Five Things We Learned in NBA Sunday: Enough with the injuries already


If you watch closely every night in the NBA you can learn a little something. We know you are busy and can’t keep up with every game, so we’re here to help with those lessons from another night in the Association. Here’s what you missed while thinking you need to go see Birdman…

1) Would NBA stars stop getting injured, please. No Stephen Curry. No Anthony Davis. No Kevin Durant. No. LaMarcus Aldridge. No Blake Griffin. And that’s just the guys injured the past couple weeks, we’re not even getting into the Paul George’s of the world. Enough with the injuries already, basketball gods. We have a potentially epic playoffs coming up in the Western Conference, don’t go messing with that. Enough is enough.

2) Richard Jefferson can still get up and dunk hard. This dunk was near the top of the list of things I never thought I’d see at this point in his career. And there is no way that’s an offensive foul in my book.

3) Durant or no Durant Oklahoma City keeps on rolling. I’m not saying Russell Westbrook should be the NBA MVP; I’m just saying it’s a five-person ballot that gets handed out and Westbrook should be on that list. Durant is out for at least a week (expect more like two or three, they will be cautious with him) and on Sunday Westbrook responded with 21 points on 8-for-12 shooting plus 17 assists in OKC’s win over hapless Denver. The Thunder also got 20 points and 12 boards out of Enes Kanter and nearly 30 minutes out of D.J. Augustin. That can help keep this team in the playoffs while Durant gets healthy.

4) Amar’e Stoudemire had some bounce in his Dallas debut. Lest you had any doubts, Amar’e Stoudemire can still get up and throw it down. In just more than 11 minutes in his Dallas debut, Stoudemire had 14 points on 5-of-8 shooting, and he got most of that right at the rim. I have my questions about if he can sustain that level, but if he keeps throwing down dunks like this he’ll do just fine.

5) If you’re sleeping on Memphis you’ll reget it. Consider this your weekly reminder that the Grizzlies are very good — there are three 40-win teams in the NBA so far and Memphis is one of them (Golden State and Atlanta). On Sunday, Portland looked like it would run away with this game when they put up a 39 spot in the third quarter at home. But Memphis just keeps grinding, keeps making plays, they went on a 12-0 run of their own in the fourth quarter and made the comeback. The dagger came on a simple little pick-and-roll where Mike Conley fed Marc Gasol for the midrange jumper. Sleep on Memphis at your own risk, this team is elite.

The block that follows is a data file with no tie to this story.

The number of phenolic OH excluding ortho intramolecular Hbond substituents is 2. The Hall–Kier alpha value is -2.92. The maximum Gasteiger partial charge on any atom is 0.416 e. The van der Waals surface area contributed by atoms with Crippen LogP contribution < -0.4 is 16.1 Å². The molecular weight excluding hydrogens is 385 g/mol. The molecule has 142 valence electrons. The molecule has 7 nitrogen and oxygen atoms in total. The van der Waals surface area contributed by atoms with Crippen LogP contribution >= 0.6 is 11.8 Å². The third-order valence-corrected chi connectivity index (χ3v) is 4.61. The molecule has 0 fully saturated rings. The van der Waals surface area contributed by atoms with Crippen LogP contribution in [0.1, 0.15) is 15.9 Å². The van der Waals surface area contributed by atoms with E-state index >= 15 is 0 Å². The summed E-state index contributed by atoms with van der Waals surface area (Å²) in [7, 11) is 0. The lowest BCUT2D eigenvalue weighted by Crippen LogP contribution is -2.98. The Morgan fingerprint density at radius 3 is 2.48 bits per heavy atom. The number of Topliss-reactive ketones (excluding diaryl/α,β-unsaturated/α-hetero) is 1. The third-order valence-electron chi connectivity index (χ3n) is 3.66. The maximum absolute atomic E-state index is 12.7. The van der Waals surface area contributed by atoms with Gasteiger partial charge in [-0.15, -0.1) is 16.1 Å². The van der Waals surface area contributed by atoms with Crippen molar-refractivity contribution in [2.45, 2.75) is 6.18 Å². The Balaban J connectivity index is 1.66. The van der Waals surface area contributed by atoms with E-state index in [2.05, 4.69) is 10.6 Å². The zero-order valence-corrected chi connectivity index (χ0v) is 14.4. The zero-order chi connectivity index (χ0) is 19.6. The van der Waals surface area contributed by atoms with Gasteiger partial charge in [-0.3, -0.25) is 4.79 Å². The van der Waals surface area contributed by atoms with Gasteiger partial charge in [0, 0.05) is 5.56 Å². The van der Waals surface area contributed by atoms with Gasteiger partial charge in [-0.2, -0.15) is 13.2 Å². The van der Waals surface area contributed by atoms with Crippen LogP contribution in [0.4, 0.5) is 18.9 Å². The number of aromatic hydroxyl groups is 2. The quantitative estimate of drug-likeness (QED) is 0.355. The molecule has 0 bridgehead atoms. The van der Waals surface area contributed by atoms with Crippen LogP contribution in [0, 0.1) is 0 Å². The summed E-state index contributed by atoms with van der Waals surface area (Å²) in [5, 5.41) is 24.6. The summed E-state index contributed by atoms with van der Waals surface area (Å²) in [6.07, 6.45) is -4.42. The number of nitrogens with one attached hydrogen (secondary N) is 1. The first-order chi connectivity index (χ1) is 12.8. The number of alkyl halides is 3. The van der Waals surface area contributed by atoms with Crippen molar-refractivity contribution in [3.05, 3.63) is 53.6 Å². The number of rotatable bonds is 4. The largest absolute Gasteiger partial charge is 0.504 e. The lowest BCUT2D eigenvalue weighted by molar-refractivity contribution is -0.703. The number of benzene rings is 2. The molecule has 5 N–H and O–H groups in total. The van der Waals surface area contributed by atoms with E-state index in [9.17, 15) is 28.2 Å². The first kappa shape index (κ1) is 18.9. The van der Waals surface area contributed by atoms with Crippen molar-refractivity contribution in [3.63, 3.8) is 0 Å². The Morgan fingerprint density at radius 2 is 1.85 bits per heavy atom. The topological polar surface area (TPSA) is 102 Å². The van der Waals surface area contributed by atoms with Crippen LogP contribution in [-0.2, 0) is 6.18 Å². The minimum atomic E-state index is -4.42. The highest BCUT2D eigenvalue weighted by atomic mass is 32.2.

Bradley Beal admits he gained 20 pounds of sympathy weight with pregnant partner last year

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If you’ve had a pregnant wife/girlfriend, you know what Bradley Beal went through. I added 15 pounds when my wife was pregnant with our second daughter — a pregnant woman’s metabolism needs more calories and for energy, “they’re eating for two,” and often what they want is comfort foods. And deserts. Put that around a non-pregnant person and the temptation can be overwhelming at times, leading to simple overeating.

Washington’s Bradley Beal says he gained 20 pounds of sympathy weight last season while his partner Kamiah Adams was pregnant with their son Bradley Beal II. He spoke about it to TuAnh Dam of Yahoo Sports.

“Oh, pizza. It was always late-night pizza for me,” Beal said. “It was just pizza and ice cream. That’s all we ate — pizza and ice cream, pizza and ice cream.”

He said those extra 20 pounds went straight into his legs, but even that wasn’t enough to slow Beal down too much. The guard had one of the best years of his career, starting all 82 games while averaging 22.6 points, 4.4 rebounds and 4.5 assists.

He’s lost the weight though, starting his cleaner diet the first week of the offseason, so don’t expect to see him waddling around the court this year.

Every training camp we hear about players having lost 15 pounds or gained 10 pounds of muscle and never having been in better shape. Veteran observers greet these proclamations with shrugs — some of them are true, but if everybody says it every year there’s some boys crying wolf out there.